Q&A: When Can I Sue for a Work Injury?

If you’re injured at work, chances are your employer will offer you Workers’ Compensation to provide money and benefits for medical expenses, wage replacement and permanent disability for on-the-job injuries. However, certain injuries open the door for you to file suit for additional compensation.

  • Defective products

Equipment doesn’t always work properly. In cases where a machine or piece of equipment malfunctions, resulting in an injury, you could bring a product liability lawsuit against the manufacturer. If your employer knew about the defective equipment and did nothing to repair it, you also have a potential lawsuit against your company.

  • Toxic substances

If you are exposed to chemicals or other toxic substances at work, you could suffer immediate or long-term health consequences. In both cases, you may file a toxic tort lawsuit against the manufacturer and also against the maker of any safety equipment that failed to protect you. Any substance that causes harm may be categorized as toxic. Common ones include asbestos, benzene, chromium compounds, silica, and radium.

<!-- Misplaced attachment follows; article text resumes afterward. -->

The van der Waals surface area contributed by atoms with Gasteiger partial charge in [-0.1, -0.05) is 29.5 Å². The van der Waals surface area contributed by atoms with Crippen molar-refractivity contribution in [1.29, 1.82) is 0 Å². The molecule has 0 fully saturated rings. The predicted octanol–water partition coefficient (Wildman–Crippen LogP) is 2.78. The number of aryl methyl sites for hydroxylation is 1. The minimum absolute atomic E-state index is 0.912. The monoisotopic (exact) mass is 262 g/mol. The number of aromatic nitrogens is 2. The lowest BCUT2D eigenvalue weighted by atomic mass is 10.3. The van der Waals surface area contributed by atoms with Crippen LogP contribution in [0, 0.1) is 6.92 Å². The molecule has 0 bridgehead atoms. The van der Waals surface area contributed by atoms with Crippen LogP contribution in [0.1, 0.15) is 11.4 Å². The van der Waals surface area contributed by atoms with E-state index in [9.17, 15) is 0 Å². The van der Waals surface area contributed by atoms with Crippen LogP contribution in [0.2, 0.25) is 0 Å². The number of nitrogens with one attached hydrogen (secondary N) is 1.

• Intentional conduct

If your employer’s intentional conduct caused your injury, you may file a personal injury lawsuit against him/her and the company.

  • Third party conduct

If another person’s conduct or negligence at your workplace caused the injury, you may hold them accountable. You can file a personal injury lawsuit against that individual or entity.

Finally, if your employer does not carry workers’ compensation insurance, you may be able to take him or her to civil court. The court can then award you benefits from a state fund. In any of these cases, discussing the details with a top workplace injury attorney can help you understand how best to proceed. Please reach out to us if you would like to learn more.